Brother's Keeper (1998 TV series)
Opening title sequence screenshot
|Created by||Donald Todd|
|Country of origin||United States|
|No. of seasons||1|
|No. of episodes||23 (List of episodes)|
|Executive producer(s)||Donald Todd
|Location(s)||San Francisco, California (setting)|
|Camera setup||Film; Multi-camera|
|Running time||22 minutes (approx.)|
|Production company(s)||Axelrod/Widdoes Entertainment
Donald Todd Productions
Studios USA Television
|Distributor||Universal Worldwide Television|
|Picture format||480i (SDTV)|
|Original run||September 25, 1998 – May 14, 1999|
Brother's Keeper is an American television sitcom that ran for one season from September 25, 1998 to May 14, 1999 on ABC. Created by Donald Todd, the series chronicles the rocky coexistence of Porter Waide (William Ragsdale) and his irresponsible pro-football player brother Bobby Waide (Sean O'Bryan), who is contractually forced to move into his brother's house, where Bobby's lifestyle often clashes with that of Porter's, and becomes an unwitting second parent to Porter's son Oscar (Justin Cooper).
The series centered around Porter Waide (Ragsdale), a milquetoast college English professor and widowed single father, raising his 8-year-old son Oscar (Cooper) by himself until his brother Bobby (O'Bryan), a football placekicker who had just been signed to play with the San Francisco 49ers and has a reputation for being a bad boy, moves in with his brother and nephew, as part of a stipulation in his new multi-million dollar contract in which Bobby has to live with someone who is more responsible than him, in order to change his troublemaking ways.
This situation proves incredibly challenging as Bobby continues to exhibit childish behavior in his adult years, which often aggravates Porter, as well as Bobby's smart, sarcastic and harried sports agent Dena Draeger (Bess Meyer), who has the unenviable task of "babysitting" Bobby to ensure he stays out of trouble and keep him from violating the terms of his new NFL contract. Although Porter is reluctant to let Bobby stay with him and his son, he realizes that Oscar is thrilled with the fact that he now gets spend time with his famous uncle, with Bobby becoming an unlikely second parent to his nephew and making attempts to try and get his brother to have fun and loosen up, while Porter tries teaching Bobby how to be a responsible person.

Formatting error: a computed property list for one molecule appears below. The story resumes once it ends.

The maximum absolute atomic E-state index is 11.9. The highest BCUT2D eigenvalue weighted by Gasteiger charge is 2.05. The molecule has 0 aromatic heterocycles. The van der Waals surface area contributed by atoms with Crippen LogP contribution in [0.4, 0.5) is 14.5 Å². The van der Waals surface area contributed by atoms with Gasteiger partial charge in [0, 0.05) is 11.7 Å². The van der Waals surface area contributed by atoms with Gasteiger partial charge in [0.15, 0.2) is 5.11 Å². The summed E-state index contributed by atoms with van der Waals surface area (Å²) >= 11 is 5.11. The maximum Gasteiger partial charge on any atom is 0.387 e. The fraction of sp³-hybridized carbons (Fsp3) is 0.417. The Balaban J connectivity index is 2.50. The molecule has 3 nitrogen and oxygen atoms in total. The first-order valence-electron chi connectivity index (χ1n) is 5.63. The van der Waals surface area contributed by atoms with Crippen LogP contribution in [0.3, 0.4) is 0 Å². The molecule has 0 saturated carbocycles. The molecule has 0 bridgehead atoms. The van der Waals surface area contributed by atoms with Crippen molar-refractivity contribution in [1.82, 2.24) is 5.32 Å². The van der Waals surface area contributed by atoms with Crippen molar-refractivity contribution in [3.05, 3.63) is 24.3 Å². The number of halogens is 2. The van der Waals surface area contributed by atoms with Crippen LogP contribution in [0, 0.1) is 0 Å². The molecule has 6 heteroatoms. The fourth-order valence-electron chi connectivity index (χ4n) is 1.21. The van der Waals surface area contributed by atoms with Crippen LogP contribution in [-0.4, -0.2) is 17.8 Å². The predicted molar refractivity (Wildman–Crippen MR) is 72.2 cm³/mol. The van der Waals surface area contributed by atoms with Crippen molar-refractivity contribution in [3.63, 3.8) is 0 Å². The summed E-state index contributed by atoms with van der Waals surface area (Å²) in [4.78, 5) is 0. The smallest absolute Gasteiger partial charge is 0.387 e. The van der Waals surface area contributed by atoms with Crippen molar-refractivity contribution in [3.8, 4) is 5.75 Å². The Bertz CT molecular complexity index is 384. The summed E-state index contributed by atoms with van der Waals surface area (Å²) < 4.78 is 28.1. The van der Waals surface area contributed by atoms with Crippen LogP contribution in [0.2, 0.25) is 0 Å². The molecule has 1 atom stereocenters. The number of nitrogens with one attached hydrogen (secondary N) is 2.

- William Ragsdale – Porter Waide
- Sean O'Bryan – Bobby Waide
- Justin Cooper – Oscar Arthur Waide
- Bess Meyer – Dena Draeger
- Natasha Slayton – Rose
- Kate Hodge – Marilyn
Special guest appearances
- Elizabeth Berkley (as Amy; "You Are Me")
- Dan Dierdorf (as himself; "Kick Ball, Get Check")
- Illeana Douglas (as Ginny; "Dating the Teacher")
- Boomer Esiason (as himself; "Kick Ball, Get Check")
- John Michael Higgins (as Mark; "Trick or Treat?", "The Note" and "Politically Impolite")
- Henry Kissinger (as himself; "Politically Impolite")
- Jack Klugman (as Jack; "An Odd Couple of Days")
- Piper Laurie (as Jane Waide; "Everybody Says I Love You")
- Bill Maher (as himself; "Politically Impolite")